Growing up in the suburbs of Los Angeles gave my family access to the best of everything. One item, was fresh whole milk delivered in glass bottles to my front door. I drank milk like water, and to this day, doctors tell me how strong my bones are. Healthy milk is difficult to find now. When I was teaching kindergarten, my students would buy milk for their snacks. I felt sorry for them. The milk was once served in nice little cartons, but now is served in plastic milk sacks. The milk was almost translucent and looked very watery. Our family pays a lot for milk since it is unpasteurized and from grass fed Jersey cows. The milk tastes like I remember it as a kid. Sweet and satisfying. Milk like this is a rare commodity today as Joel Salatin affirms in his well written article:
The dairy industry is imploding. Cow milk sales are down nearly 40 percent nationwide in just the last three decades. Can you imagine? Replaced with rice milk, soy milk and others, traditional cow milk’s position at the table is now no longer.
I was talking with a grass-based raw milk dairyman recently who is trying to build a base. When customers quit buying, he does exit polling. The number one reason is “I just can’t drink half a gallon a week.”
Our discussion led us to the conclusion that milk is no longer seen as a food; it’s simply a condiment. It’s used in coffee and on cereal, but to pour a glass of milk and chugalug it, no. In our family, we always milked (by hand) a couple of Guernsey cows and I grew up drinking milk like water. Raw milk. Grass-fed milk.
We ran it threw a paper filter to strain out any bits of hair and mud, but otherwise it was just the same as it came out of the teat. Now that we don’t have our own, we drink less, but every morning I still have a glass of milk. I don’t drink coffee or tea; I still have a glass of raw grass-fed milk and I could drink half a gallon a day, easy.
Milk moved from food to beverage to condiment in three decades. How? I think the primary reason is that fooling around with it through pasteurization, homogenization, manipulation (adding Vitamin D and skimming off the cream), and concentrated animal feeding operations created an item so tasteless and unlike normalcy that it was no longer appealing. It tastes like chalk. It looks like water. And it carries no nutritional punch.
Many states are passing new labeling laws, sponsored by the dairy lobby, trying to forbid the use of the word “milk” for anything except mammalian secretions. This is the way the dairy industry is fighting back.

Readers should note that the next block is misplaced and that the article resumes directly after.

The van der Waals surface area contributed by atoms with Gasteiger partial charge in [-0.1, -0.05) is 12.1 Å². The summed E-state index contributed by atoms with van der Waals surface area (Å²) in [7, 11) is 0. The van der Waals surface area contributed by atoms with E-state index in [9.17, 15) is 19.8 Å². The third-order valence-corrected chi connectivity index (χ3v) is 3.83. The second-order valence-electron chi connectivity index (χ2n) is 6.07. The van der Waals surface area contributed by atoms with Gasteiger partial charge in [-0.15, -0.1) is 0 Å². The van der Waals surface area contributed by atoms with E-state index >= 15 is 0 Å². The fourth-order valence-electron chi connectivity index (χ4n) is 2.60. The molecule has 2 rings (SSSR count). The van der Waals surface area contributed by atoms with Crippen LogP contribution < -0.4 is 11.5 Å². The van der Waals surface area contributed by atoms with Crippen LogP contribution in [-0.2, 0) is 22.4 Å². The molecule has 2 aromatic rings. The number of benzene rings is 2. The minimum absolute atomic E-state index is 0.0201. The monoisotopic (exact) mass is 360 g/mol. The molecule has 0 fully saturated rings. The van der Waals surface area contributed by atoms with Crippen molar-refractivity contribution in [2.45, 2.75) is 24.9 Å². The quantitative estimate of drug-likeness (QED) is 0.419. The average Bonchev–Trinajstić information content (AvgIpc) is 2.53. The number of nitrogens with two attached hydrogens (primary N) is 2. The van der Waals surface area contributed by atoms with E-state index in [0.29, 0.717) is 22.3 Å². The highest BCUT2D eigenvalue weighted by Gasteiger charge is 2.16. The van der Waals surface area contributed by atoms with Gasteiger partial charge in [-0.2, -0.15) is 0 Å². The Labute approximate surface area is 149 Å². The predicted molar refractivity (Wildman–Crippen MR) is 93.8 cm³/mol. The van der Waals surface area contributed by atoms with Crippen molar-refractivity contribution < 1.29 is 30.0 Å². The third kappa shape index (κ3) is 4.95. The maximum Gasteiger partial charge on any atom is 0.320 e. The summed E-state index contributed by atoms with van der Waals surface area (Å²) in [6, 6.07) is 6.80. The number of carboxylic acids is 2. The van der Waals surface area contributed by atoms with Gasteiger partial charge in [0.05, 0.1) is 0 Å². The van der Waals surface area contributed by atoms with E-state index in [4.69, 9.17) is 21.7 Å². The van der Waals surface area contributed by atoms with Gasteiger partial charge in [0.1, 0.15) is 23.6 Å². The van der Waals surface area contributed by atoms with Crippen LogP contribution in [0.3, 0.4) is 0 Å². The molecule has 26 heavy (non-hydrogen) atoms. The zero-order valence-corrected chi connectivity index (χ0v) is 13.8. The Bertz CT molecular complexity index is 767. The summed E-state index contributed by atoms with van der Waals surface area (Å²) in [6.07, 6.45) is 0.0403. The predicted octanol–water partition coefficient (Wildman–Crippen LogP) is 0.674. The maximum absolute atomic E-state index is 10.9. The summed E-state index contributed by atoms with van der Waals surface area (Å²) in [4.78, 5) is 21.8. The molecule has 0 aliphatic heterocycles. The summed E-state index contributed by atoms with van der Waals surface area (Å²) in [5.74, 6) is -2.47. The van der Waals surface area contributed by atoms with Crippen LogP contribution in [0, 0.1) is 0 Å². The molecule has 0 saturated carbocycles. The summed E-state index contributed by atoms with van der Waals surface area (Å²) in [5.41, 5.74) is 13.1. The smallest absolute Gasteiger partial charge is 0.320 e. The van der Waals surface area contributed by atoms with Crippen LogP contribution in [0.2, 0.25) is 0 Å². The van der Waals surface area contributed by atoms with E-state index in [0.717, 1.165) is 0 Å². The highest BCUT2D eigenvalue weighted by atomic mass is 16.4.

A much better response would be a national ad campaign saying “mea culpa, we lost your trust, and we’re going to get it back by treating cows like cows and re-instituting the nutrition and taste of creamline authentic milk.” That would actually garner far more public trust and use, I suspect, than militantly fighting against the alternative milk industry.
I’ve met people who have healed all sorts of maladies by going on a milk fast. That’s a fast that’s always appealed to me. If I were going on a lengthy fast, I think that would be one I could enjoy. Guzzling half a gallon of ice cold raw grass-fed milk every day, now that’s a way toward healing. My heart goes out to the suffering dairy farmers around the country who are losing their farms in this cultural shift.
The challenge for the real milk producers is to message nutrition and the healing, therapeutic affects of authentic dairy. Repositioning real milk as a viable and positive food item will take a combination of nutritional food analysis differentiating between junk milk and real milk. It will also require aggressively sharing testimonies of healing and rebuilt immune systems. These stories need to be front and center in all public relations campaigns. “We’re not them” needs to be central to this messaging.
Dairy farmers, like all farmers, are loathe to demonize fellow dairy farmers, but that’s the way to move ahead. Here at Polyface, we’ve emphasized “we’re not Tyson” for a long time, and it has served us well. And I’ve been crucified in our local farming community for daring to disparage feedlot beef or CAFO chickens. No matter; the public knows we aren’t them. Establishing a differentiated food religion is a good thing.
I’ve spent the last couple of days chasing down a grass-based dairy nearby that is contemplating putting in a creamline fluid milk VAT pasteurized (so it’s legal to sell, a very low and gentle process) option. I’m hoping against hope that we can talk him into it–he’s already making cheese and it’s WONDERFUL.
If you look at the process of real milk versus soy milk, it’s fundamentally different. In real cow milk, the sun grows grass; the cows eat the grass; the grass turns into milk; the dairy farmer harvests the milk; you drink the milk. In soy milk, you have to either plow or kill the grass, plant the annual crop, get it germinated and keep weeds out of it, then harvest it, dry it, transport it to a laboratory, extract the protein through a labyrinth of expensive infrastructure, then bottle the fluid. The ecological differences are extreme, and yet Starbucks refuses to use the solar-driven real milk. Why doesn’t Starbucks get real milk instead of spurning all milk as if it’s the same thing? Starbucks could use this as a great teaching moment; instead, it joins the planet haters who want to grow monocrops and chemicalize everything. Really sad, really sad.
When is the last time you guzzled a glass of raw grass-based real milk?